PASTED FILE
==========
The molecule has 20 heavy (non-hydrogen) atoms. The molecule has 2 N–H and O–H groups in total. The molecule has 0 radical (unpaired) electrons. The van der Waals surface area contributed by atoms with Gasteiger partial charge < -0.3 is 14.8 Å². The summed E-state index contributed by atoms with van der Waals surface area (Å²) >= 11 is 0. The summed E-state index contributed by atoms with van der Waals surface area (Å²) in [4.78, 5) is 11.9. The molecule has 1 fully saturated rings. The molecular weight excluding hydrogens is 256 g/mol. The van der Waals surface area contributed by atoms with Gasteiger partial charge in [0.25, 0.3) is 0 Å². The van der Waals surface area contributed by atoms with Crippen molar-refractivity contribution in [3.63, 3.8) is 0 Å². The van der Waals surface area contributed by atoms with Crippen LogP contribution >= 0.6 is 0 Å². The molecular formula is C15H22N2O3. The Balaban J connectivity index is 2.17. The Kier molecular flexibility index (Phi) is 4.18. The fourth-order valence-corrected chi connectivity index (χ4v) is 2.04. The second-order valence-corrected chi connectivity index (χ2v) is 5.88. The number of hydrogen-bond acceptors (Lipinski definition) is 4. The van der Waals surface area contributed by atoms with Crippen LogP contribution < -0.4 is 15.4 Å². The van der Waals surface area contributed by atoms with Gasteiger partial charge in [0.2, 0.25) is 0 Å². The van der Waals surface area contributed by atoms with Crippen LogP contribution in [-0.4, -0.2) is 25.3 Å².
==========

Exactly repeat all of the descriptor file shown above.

The molecule has 20 heavy (non-hydrogen) atoms. The molecule has 2 N–H and O–H groups in total. The molecule has 0 radical (unpaired) electrons. The van der Waals surface area contributed by atoms with Gasteiger partial charge < -0.3 is 14.8 Å². The summed E-state index contributed by atoms with van der Waals surface area (Å²) >= 11 is 0. The summed E-state index contributed by atoms with van der Waals surface area (Å²) in [4.78, 5) is 11.9. The molecule has 1 fully saturated rings. The molecular weight excluding hydrogens is 256 g/mol. The van der Waals surface area contributed by atoms with Gasteiger partial charge in [0.25, 0.3) is 0 Å². The van der Waals surface area contributed by atoms with Crippen molar-refractivity contribution in [3.63, 3.8) is 0 Å². The van der Waals surface area contributed by atoms with Crippen LogP contribution >= 0.6 is 0 Å². The molecular formula is C15H22N2O3. The Balaban J connectivity index is 2.17. The Kier molecular flexibility index (Phi) is 4.18. The fourth-order valence-corrected chi connectivity index (χ4v) is 2.04. The second-order valence-corrected chi connectivity index (χ2v) is 5.88. The number of hydrogen-bond acceptors (Lipinski definition) is 4. The van der Waals surface area contributed by atoms with Crippen LogP contribution < -0.4 is 15.4 Å². The van der Waals surface area contributed by atoms with Gasteiger partial charge in [0.2, 0.25) is 0 Å². The van der Waals surface area contributed by atoms with Crippen LogP contribution in [-0.4, -0.2) is 25.3 Å².